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Sanders’s and Warren’s Staffers Are Unionizing for 2020

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These workers are turning to collective bargaining for a simple reason. There’s been a growing sense in Democratic politics over the past decade-plus that a lot of Democratic campaigns talk the talk but don’t walk the walk,” says the strategist Dave Hamrick, who was the campaign manager for Martin O’Malley’s 2016 presidential run. “They espouse a certain set of policies, but their campaigns don’t actually deliver on them.”

Practically every 2020 Democrat wants to boost the federal minimum wage to $15 an hour. Not all of them apply that same standard to their own subordinates. Salaries for field organizers, for example, are all over the place, based on The Atlantic’s analysis of Federal Election Commission filings. Biden, one of the more donor-rich candidates, is shelling out about $38,700 a year, after taxes and benefits. If that’s the Mount Everest of field-organizer salaries, what organizers for Tulsi Gabbard’s 2020 campaign are earning is at the bottom of the Mariana Trench: $14,664 a year, after taxes and benefits. And many staffers have to foot the bill for work-related expenses. For example, field organizers crisscross interstates to canvass in town after town, but they can be on their own for the hefty gas tabs (and car-maintenance bills) that come with that travel.

For underemployed staffers, the weight of a demanding gig and the stress of covering their bills can take a toll. “There’s this burnout mentality among those running these campaigns,” says Eric Loomis, a labor historian at the University of Rhode Island and the author of A History of America in Ten Strikes. “You take this 22-, 23-year-old talent and work them into the ground.”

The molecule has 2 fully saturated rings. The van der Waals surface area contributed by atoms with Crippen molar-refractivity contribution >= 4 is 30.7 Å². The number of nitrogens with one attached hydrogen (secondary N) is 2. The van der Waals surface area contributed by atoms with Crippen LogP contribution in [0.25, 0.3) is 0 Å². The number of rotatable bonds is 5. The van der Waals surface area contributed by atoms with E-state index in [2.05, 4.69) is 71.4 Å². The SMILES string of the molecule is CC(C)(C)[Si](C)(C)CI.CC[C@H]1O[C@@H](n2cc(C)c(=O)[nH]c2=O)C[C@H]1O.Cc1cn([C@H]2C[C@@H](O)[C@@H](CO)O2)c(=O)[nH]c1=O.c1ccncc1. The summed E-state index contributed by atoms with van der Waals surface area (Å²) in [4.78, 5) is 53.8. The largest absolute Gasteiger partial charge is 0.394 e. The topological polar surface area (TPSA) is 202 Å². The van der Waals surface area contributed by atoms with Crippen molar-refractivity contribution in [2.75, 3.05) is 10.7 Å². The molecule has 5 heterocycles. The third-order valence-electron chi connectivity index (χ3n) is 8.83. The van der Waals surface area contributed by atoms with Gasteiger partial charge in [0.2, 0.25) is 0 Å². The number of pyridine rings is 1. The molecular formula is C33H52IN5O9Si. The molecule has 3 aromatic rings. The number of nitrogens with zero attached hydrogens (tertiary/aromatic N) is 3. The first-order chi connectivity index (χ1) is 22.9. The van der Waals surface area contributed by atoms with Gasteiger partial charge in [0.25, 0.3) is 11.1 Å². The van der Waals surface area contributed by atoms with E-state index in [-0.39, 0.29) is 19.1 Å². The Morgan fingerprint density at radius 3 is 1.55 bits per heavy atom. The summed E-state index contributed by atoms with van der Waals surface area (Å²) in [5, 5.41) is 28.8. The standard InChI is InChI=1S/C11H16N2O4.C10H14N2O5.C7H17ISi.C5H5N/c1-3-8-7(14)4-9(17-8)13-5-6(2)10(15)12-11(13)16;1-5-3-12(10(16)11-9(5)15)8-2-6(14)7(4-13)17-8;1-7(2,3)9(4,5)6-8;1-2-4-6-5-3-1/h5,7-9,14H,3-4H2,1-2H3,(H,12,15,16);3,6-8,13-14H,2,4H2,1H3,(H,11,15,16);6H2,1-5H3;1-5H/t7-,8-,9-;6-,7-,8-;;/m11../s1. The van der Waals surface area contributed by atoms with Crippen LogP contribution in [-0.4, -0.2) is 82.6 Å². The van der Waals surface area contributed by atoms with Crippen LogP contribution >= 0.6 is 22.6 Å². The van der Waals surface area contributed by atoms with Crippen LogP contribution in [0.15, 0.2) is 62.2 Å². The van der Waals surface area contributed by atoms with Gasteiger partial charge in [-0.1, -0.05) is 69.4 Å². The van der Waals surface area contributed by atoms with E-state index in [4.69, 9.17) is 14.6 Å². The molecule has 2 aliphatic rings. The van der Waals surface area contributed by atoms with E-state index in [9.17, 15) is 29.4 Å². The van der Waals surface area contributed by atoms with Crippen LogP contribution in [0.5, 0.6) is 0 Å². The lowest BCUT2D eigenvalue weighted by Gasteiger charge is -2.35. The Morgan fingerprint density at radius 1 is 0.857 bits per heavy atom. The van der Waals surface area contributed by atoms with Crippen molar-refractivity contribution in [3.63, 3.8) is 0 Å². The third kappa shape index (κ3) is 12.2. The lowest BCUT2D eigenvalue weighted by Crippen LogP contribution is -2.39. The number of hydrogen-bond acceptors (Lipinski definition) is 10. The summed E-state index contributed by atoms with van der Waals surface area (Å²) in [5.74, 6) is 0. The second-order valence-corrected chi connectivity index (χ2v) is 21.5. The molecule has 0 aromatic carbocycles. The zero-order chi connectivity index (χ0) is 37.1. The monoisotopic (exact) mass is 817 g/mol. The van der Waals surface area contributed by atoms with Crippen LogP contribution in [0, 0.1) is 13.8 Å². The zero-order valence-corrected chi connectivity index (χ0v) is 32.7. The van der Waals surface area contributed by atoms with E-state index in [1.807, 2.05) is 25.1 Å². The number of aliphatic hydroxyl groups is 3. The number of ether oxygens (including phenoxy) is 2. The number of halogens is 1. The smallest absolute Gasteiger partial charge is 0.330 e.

That mentality is all too familiar to Sarah Willenbrink-Sahin, who in 2016 worked as a field organizer canvassing to elect Democrats in Ohio. “The hours were so extreme that I was driving back and forth, and I was like, I hope my marriage makes it,” she told me. “Regularly, in 2016, I was working until 1 or 2 in the morning, with the expectation that I would have to be back in the office by 9 the next day … When you’re working seven days a week, it can be hard to, frankly, have a life—or even spend a little time with your partner.”

The taxing nature of campaign work can be self-perpetuating: Managers reared on low pay and late-night drudgery expect their underlings to endure the same. And skimpy paychecks are baked into the business model of how campaigns are run: “Campaigns do everything that they can to spend every possible dollar on the actual communicating with voters as opposed to infrastructure costs” such as payroll and staff benefits, Hamrick told me.

But the newest crop of campaign workers, overwhelmingly Millennials, are rejecting the expectation that political work necessarily means little pay and the hazard of burnout. Millennials “are asserting themselves more around saying that they want more balance in their lives,” says Janice Fine, a professor at the Rutgers University School of Management and Labor Relations. “A generation of people working on political campaigns are striving for more balance in their lives.”

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